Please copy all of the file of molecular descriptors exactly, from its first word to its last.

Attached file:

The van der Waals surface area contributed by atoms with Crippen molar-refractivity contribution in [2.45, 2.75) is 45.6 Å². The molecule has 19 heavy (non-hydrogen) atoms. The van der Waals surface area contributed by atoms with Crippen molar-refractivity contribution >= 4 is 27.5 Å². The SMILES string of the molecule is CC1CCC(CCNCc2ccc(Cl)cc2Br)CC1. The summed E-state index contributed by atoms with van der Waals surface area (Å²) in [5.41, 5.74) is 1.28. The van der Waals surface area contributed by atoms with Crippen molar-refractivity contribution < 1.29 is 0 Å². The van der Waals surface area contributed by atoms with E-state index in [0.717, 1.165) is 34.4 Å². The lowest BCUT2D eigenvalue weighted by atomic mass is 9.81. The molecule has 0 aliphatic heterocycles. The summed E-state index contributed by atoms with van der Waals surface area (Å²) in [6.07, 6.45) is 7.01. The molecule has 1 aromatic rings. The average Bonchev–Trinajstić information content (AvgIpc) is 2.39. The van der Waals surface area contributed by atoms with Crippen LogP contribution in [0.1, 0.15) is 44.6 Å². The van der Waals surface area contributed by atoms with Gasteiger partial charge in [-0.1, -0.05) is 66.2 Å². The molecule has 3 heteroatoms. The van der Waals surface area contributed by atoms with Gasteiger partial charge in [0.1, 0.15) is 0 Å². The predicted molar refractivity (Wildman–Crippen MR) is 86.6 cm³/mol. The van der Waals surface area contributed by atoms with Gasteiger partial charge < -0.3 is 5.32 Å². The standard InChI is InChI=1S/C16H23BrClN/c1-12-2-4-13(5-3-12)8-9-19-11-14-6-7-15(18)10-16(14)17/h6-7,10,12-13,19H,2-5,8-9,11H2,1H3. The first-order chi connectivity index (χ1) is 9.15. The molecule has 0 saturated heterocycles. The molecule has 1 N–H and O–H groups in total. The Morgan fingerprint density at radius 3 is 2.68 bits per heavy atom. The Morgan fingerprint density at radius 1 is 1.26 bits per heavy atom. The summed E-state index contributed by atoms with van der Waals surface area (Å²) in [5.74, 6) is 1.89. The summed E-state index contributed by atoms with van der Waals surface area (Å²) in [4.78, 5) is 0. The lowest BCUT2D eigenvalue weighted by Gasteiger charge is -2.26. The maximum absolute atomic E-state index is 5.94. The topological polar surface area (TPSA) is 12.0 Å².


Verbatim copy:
The van der Waals surface area contributed by atoms with Crippen molar-refractivity contribution in [2.45, 2.75) is 45.6 Å². The molecule has 19 heavy (non-hydrogen) atoms. The van der Waals surface area contributed by atoms with Crippen molar-refractivity contribution >= 4 is 27.5 Å². The SMILES string of the molecule is CC1CCC(CCNCc2ccc(Cl)cc2Br)CC1. The summed E-state index contributed by atoms with van der Waals surface area (Å²) in [5.41, 5.74) is 1.28. The van der Waals surface area contributed by atoms with Crippen molar-refractivity contribution < 1.29 is 0 Å². The van der Waals surface area contributed by atoms with E-state index in [0.717, 1.165) is 34.4 Å². The lowest BCUT2D eigenvalue weighted by atomic mass is 9.81. The molecule has 0 aliphatic heterocycles. The summed E-state index contributed by atoms with van der Waals surface area (Å²) in [6.07, 6.45) is 7.01. The molecule has 1 aromatic rings. The average Bonchev–Trinajstić information content (AvgIpc) is 2.39. The van der Waals surface area contributed by atoms with Crippen LogP contribution in [0.1, 0.15) is 44.6 Å². The van der Waals surface area contributed by atoms with Gasteiger partial charge in [-0.1, -0.05) is 66.2 Å². The molecule has 3 heteroatoms. The van der Waals surface area contributed by atoms with Gasteiger partial charge in [0.1, 0.15) is 0 Å². The predicted molar refractivity (Wildman–Crippen MR) is 86.6 cm³/mol. The van der Waals surface area contributed by atoms with Gasteiger partial charge < -0.3 is 5.32 Å². The standard InChI is InChI=1S/C16H23BrClN/c1-12-2-4-13(5-3-12)8-9-19-11-14-6-7-15(18)10-16(14)17/h6-7,10,12-13,19H,2-5,8-9,11H2,1H3. The first-order chi connectivity index (χ1) is 9.15. The molecule has 0 saturated heterocycles. The molecule has 1 N–H and O–H groups in total. The Morgan fingerprint density at radius 3 is 2.68 bits per heavy atom. The Morgan fingerprint density at radius 1 is 1.26 bits per heavy atom. The summed E-state index contributed by atoms with van der Waals surface area (Å²) in [5.74, 6) is 1.89. The summed E-state index contributed by atoms with van der Waals surface area (Å²) in [4.78, 5) is 0. The lowest BCUT2D eigenvalue weighted by Gasteiger charge is -2.26. The maximum absolute atomic E-state index is 5.94. The topological polar surface area (TPSA) is 12.0 Å².